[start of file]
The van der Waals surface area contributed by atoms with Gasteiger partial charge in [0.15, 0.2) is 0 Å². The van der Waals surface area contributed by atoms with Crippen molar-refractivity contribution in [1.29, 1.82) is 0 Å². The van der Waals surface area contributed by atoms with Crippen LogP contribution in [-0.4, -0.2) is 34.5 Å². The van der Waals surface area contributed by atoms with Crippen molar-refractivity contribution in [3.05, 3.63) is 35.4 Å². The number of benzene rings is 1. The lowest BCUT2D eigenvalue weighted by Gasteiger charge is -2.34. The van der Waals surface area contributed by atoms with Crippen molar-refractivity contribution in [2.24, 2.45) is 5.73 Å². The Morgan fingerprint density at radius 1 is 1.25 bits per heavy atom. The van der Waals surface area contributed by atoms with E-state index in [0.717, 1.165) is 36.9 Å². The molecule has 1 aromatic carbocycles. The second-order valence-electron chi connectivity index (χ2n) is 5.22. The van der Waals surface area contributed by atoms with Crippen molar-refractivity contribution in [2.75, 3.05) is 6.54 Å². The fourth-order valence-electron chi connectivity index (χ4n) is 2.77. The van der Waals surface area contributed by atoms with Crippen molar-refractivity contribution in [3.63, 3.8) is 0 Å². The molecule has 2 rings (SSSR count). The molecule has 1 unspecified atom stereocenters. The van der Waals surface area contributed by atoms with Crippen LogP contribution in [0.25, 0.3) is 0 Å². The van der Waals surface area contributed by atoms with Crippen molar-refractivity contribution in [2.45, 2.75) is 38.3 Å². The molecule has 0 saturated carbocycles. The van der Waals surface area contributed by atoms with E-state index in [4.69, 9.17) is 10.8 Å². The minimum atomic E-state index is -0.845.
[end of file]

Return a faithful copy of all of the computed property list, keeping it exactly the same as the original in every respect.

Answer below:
The van der Waals surface area contributed by atoms with Gasteiger partial charge in [0.15, 0.2) is 0 Å². The van der Waals surface area contributed by atoms with Crippen molar-refractivity contribution in [1.29, 1.82) is 0 Å². The van der Waals surface area contributed by atoms with Crippen LogP contribution in [-0.4, -0.2) is 34.5 Å². The van der Waals surface area contributed by atoms with Crippen molar-refractivity contribution in [3.05, 3.63) is 35.4 Å². The number of benzene rings is 1. The lowest BCUT2D eigenvalue weighted by Gasteiger charge is -2.34. The van der Waals surface area contributed by atoms with Crippen molar-refractivity contribution in [2.24, 2.45) is 5.73 Å². The Morgan fingerprint density at radius 1 is 1.25 bits per heavy atom. The van der Waals surface area contributed by atoms with E-state index in [0.717, 1.165) is 36.9 Å². The molecule has 1 aromatic carbocycles. The second-order valence-electron chi connectivity index (χ2n) is 5.22. The van der Waals surface area contributed by atoms with Crippen molar-refractivity contribution in [2.75, 3.05) is 6.54 Å². The fourth-order valence-electron chi connectivity index (χ4n) is 2.77. The van der Waals surface area contributed by atoms with Crippen molar-refractivity contribution in [3.63, 3.8) is 0 Å². The molecule has 2 rings (SSSR count). The molecule has 1 unspecified atom stereocenters. The van der Waals surface area contributed by atoms with Crippen LogP contribution in [0.25, 0.3) is 0 Å². The van der Waals surface area contributed by atoms with Crippen molar-refractivity contribution in [2.45, 2.75) is 38.3 Å². The molecule has 0 saturated carbocycles. The van der Waals surface area contributed by atoms with E-state index in [4.69, 9.17) is 10.8 Å². The minimum atomic E-state index is -0.845.